Now that the half-way point  of 2014 has come and gone, employers that have not already considered the next set of requirements under Ontario’s Accessibility for Ontarians with Disabilities Act, 2005 (the AODA) would be wise to do so.  In addition to those AODA requirements under the Customer Service and Integrated Accessibility Standards that are already in force, effective January 1, 2015 a number of additional requirements come into force under such legislation. 

This post is intended to provide an outline of these new requirements as they apply to private and not-for-profit organizations (Organizations). 

Training

Organizations with 50 or more employees in Ontario must ensure that training is provided on the requirements of the Integrated Accessibility Standards as well as Ontario’s Human Rights Code (the Code) as it pertains to persons with disabilities.  While the AODA does not provide further direction as to the specific content of such training, the Ministry of Economic Development, Employment, and Infrastructure has stated that the training should include information about achieving accessibility by 2025 and highlight the applicable requirements of the three integrated standards (Information and Communication, Employment, and Transportation).  The Ministry has also stated that in providing such training Organizations must understand their requirements under the Code andthe differences between the Code and the three integrated standards.

The training must be provided to employees, volunteers, individuals who participate in the development of an Organization’s policies, as well as all any other persons who provide goods, services, or facilities on its behalf.  Notably, the training must be tailored to the specific duties and roles of the individuals being trained and records of any conducted training must be kept.  New employees and other individuals coming within the scope of the training obligation must be trained as soon as practicable and on an ongoing basis to the extent there are any changes to an Organization’s accessibility policies. 

For Organizations with less than 50 employees, training obligations will become effective on January 1, 2016.

Feedback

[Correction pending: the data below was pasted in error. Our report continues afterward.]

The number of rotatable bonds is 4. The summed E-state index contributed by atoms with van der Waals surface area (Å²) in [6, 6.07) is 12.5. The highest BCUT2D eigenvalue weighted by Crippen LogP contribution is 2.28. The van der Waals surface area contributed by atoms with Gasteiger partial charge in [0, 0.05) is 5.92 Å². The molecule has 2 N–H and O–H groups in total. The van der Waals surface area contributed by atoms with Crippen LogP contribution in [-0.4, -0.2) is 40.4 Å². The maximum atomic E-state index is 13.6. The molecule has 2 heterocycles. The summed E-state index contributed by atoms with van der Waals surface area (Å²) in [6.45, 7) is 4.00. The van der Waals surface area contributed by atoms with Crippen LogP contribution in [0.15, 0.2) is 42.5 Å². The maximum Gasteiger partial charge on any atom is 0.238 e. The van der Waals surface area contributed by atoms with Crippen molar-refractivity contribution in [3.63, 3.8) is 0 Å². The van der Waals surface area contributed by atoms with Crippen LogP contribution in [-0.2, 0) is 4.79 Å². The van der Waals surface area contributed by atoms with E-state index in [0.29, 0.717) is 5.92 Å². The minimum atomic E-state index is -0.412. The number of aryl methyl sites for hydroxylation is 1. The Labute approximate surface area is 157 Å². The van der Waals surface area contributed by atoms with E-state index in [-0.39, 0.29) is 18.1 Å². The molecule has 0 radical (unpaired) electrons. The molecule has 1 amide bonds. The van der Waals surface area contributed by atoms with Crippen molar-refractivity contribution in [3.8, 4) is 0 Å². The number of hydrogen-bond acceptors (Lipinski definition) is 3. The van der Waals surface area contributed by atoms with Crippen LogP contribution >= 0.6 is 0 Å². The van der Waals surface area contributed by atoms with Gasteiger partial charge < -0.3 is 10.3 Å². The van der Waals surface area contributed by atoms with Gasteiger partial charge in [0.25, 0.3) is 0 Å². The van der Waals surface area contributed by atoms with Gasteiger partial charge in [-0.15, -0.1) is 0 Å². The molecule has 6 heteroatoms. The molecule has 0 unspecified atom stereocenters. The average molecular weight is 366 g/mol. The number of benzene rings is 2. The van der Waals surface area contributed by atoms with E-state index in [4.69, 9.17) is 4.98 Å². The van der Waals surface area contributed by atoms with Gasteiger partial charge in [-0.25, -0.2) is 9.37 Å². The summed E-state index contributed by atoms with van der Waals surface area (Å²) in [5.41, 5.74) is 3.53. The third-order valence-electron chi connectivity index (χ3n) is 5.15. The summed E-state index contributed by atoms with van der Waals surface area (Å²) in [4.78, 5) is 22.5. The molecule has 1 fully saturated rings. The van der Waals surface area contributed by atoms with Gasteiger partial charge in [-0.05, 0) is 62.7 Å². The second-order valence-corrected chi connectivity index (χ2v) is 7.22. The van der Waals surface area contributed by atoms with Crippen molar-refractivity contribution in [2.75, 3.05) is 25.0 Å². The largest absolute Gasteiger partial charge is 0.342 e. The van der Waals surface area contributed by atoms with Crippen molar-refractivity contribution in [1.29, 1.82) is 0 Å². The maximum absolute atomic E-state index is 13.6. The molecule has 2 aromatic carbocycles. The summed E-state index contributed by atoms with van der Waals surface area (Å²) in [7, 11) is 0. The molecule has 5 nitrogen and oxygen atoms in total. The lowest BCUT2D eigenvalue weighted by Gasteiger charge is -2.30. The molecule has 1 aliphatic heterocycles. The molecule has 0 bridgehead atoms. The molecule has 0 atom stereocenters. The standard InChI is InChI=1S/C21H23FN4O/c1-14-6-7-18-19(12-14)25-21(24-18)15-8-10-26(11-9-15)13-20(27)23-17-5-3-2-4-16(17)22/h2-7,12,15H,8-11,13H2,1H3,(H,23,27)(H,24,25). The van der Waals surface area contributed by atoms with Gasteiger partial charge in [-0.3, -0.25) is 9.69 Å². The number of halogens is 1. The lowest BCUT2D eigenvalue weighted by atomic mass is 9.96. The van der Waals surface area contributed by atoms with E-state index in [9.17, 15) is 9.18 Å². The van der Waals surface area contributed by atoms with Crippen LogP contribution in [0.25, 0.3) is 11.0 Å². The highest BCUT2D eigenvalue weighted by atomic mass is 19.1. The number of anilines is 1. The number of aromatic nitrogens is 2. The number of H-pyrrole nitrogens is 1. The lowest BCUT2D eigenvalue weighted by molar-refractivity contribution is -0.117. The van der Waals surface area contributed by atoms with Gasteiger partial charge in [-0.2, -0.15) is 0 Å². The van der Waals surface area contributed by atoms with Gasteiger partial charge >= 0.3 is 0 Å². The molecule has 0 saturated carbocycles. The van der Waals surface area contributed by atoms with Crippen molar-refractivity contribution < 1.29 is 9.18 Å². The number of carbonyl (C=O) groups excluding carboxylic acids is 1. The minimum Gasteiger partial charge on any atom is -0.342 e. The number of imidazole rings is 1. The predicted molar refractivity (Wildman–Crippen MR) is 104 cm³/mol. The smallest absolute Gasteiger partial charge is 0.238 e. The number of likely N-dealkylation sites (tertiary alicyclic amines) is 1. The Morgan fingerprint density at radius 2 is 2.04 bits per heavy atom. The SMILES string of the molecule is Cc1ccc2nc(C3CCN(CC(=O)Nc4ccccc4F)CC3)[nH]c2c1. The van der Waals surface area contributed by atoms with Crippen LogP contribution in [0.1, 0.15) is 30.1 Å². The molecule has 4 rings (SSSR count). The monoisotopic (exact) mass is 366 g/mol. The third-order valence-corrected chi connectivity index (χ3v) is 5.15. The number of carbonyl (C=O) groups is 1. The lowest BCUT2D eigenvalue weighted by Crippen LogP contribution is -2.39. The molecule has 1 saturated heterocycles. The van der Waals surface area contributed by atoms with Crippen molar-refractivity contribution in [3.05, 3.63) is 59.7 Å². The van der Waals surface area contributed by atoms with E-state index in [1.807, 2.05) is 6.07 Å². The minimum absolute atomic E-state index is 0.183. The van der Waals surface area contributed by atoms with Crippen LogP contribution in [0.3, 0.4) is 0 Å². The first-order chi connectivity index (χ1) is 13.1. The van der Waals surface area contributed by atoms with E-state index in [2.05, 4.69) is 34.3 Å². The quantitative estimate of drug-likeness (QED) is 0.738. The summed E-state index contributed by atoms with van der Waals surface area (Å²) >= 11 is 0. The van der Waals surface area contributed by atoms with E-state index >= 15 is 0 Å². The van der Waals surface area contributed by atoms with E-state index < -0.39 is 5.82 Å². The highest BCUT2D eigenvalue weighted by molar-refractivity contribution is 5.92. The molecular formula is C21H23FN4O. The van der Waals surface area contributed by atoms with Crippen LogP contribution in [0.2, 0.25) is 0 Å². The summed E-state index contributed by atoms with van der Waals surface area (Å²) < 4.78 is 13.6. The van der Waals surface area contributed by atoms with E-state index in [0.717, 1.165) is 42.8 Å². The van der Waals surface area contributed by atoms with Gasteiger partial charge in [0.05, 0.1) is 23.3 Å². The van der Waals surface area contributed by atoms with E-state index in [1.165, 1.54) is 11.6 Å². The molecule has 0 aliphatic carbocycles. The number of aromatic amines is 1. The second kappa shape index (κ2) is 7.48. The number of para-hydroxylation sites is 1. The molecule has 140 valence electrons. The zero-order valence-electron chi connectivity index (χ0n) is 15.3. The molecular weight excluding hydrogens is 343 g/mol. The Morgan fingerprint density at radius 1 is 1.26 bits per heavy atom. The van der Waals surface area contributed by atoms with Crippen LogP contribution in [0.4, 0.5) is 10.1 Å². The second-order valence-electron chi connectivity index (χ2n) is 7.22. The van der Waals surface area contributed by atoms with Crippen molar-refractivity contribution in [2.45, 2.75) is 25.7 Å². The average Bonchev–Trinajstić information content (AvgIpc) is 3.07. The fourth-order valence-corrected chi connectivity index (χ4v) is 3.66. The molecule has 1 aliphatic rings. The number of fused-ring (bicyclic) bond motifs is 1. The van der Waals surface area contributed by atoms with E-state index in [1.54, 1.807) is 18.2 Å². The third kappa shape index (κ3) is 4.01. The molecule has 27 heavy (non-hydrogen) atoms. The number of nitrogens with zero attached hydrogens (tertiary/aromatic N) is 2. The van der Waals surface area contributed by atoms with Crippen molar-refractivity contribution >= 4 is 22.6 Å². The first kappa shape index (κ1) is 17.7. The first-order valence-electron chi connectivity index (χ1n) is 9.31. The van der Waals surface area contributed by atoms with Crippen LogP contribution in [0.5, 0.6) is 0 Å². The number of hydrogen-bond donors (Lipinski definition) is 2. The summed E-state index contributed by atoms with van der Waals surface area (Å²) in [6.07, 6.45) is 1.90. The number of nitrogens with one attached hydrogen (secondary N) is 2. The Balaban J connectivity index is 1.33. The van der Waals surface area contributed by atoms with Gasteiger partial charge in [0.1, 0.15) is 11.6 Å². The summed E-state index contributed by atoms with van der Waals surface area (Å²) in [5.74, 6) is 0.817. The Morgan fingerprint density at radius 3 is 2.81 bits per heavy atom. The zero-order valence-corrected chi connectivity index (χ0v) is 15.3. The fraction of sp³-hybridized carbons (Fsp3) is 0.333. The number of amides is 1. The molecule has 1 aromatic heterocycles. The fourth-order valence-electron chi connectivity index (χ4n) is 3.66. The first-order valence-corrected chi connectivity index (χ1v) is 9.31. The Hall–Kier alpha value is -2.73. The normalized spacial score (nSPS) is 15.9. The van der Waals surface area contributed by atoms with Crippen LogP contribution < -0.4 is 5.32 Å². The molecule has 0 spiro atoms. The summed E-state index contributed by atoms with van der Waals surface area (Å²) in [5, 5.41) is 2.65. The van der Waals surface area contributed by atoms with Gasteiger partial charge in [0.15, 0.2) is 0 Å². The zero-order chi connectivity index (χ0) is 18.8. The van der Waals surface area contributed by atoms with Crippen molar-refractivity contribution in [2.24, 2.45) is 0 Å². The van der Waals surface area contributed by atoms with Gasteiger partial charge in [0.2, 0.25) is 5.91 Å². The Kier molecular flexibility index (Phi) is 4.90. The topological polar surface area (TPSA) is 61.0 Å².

Organizations with 50 or more employees in Ontario must ensure that any processes currently in place for receiving and responding to feedback (i.e. questionnaires, surveys, etc.) are accessible to persons with disabilities by providing or arranging for the provision of accessible formats and communications, upon request.  Such Organizations with feedback processes are also required to notify the public about the availability of accessible formats and supports.  Notably, the AODA does not require Organizations that do not currently use feedback processes to create them. 

Feedback-related obligations applicable to Organizations with less than 50 employees will be effective as of January 1, 2016. 

Establishment of Accessibility Policies

Organizations with less than 50 employees will be required to develop, implement, and maintain policies governing how they achieve or will achieve accessibility through meeting the requirements of the Integrated Accessibility Standards. 

As previously outlined, Organizations with 50 or more employees were required to have such policies as of January 1, 2014.  As of that date, such Organizations were also required to have (a) reduced such policies to writing, (b) created a written “statement of commitment” relating to their obligations under the Integrated Accessibility Standards, and (c) created a detailed written accessibility plan outlining the steps to be taken to achieve compliance.  Such Organizations were also required to have these documents publicly available and in accessible formats upon request. 

Self-Service Kiosks

While the Integrated Accessibility Standards already require government and designated public sector organisations to include accessibility features in any self-service kiosks they design or otherwise procure, Organizations with less than 50 employees will only be required to consider the accessibility of any such kiosks by January 1, 2015.  Examples of self-service kiosks are: those used for parking payments, ticket validation, retail self-check-out purchases or license renewals.  When considering accessibility while designing or purchasing kiosks, the following should be taken into account:

  • Technical aspects, such as colour contrast and voice activated features; and
  • Structural aspects, such as height and stability, specialized keypads or keyboards and headset jacks with volume control.

Organizations with 50 or more employees were required to consider kiosk accessibility as of January 1, 2014. 

We would also note that additional January 1, 2015 requirements apply to educational and training-related institutions and organizations that are beyond the scope of this blog post.